5th Mar 2024

Hungary digs in against EU over migrants and LGBTi rights

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Hungary is ratcheting up its rhetoric against migrants and LGBTi rights amid an on-going standoff with the EU over frozen funds following an acrimonious debate in the European Parliament on stripping Budapest of its EU voting rights.

"No amount of money can make us accept migrants or allow our country to be taken away from us," said Hungary's prime minister Viktor Orban in comments broadcasted in a radio interview on Friday (19 January).

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The comments follow a contentious decision by Hungarian authorities late last year to release more than 1,400 foreign convicts accused of people smuggling.

And it comes amid a more recent agreement by the EU institutions on a wide overhaul of EU asylum rules that will not force Hungary to accept relocations, a term used to describe the distribution of arriving asylum seekers among member states.

Hungary obtained some €10bn of EU funds in December, in a move sharply criticised by the European Parliament that has since threatened to take the European Commission to the European Court of Justice.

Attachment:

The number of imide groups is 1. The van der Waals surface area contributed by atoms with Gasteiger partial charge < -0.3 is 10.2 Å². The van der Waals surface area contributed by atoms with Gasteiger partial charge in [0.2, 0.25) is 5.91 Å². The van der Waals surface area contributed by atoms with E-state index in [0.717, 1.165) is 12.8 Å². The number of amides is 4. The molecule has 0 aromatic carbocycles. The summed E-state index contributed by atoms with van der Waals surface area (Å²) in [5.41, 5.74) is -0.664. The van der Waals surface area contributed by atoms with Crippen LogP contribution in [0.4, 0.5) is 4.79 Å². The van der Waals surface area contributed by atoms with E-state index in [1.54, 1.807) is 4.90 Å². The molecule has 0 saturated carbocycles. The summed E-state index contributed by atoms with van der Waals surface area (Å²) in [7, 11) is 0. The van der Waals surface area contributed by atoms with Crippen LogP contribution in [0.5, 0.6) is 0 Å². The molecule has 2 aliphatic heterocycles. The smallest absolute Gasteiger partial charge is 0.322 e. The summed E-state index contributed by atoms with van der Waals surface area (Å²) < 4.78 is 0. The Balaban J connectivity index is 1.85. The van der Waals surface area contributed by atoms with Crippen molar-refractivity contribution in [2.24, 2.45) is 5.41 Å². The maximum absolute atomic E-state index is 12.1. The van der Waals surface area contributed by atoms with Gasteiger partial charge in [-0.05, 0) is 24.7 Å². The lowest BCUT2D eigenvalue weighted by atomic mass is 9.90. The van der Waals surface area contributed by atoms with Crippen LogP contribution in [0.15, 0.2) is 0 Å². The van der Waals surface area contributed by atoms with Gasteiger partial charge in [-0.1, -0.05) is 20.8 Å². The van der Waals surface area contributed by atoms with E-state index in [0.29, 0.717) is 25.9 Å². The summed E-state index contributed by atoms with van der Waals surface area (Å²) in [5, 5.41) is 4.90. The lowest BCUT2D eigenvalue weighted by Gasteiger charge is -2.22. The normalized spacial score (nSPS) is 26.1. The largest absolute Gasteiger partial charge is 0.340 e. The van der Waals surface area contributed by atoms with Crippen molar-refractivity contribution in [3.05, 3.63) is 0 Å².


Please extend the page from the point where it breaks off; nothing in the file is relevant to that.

The country is still in line to receive another €20bn of EU funds linked to issues dealing with LGTBQI rights, academic freedoms and asylum.

But on Wednesday, European Commission president, Ursula von der Leyen, said those funds "will remain blocked until Hungary fulfils all the necessary conditions."

Last year, the European Court of Justice ruled against Hungary for forcing prospective asylum seekers to initiate protection claims at embassies in Serbia and Ukraine.

And Hungary is still pushing back prospective asylum seekers into Serbia, including a case where authorities apprehended a child from a hospital and dropped him barefooted into a Serbian forest.

"They [Hungarian authorities] carried him because he could not walk on his own, yet he was forced to cross to Serbia," says the Budapest-based Hungarian Helsinki Committee, a civil rights organisation that has taken the case to the European Court of Human Rights.

Hungary's so-called child-protection law, passed in 2021, is also largely seen by the European Commission as an onslaught against the LGBTI community.

Orban's morning statements followed his broader vision of the six-month rotating EU presidency he will spearhead starting in July.

The EU presidency under Hungary will coincide with elections in the United States where Donald Trump is leading the Republic nomination ahead of the November vote. The two leaders are on warm terms.


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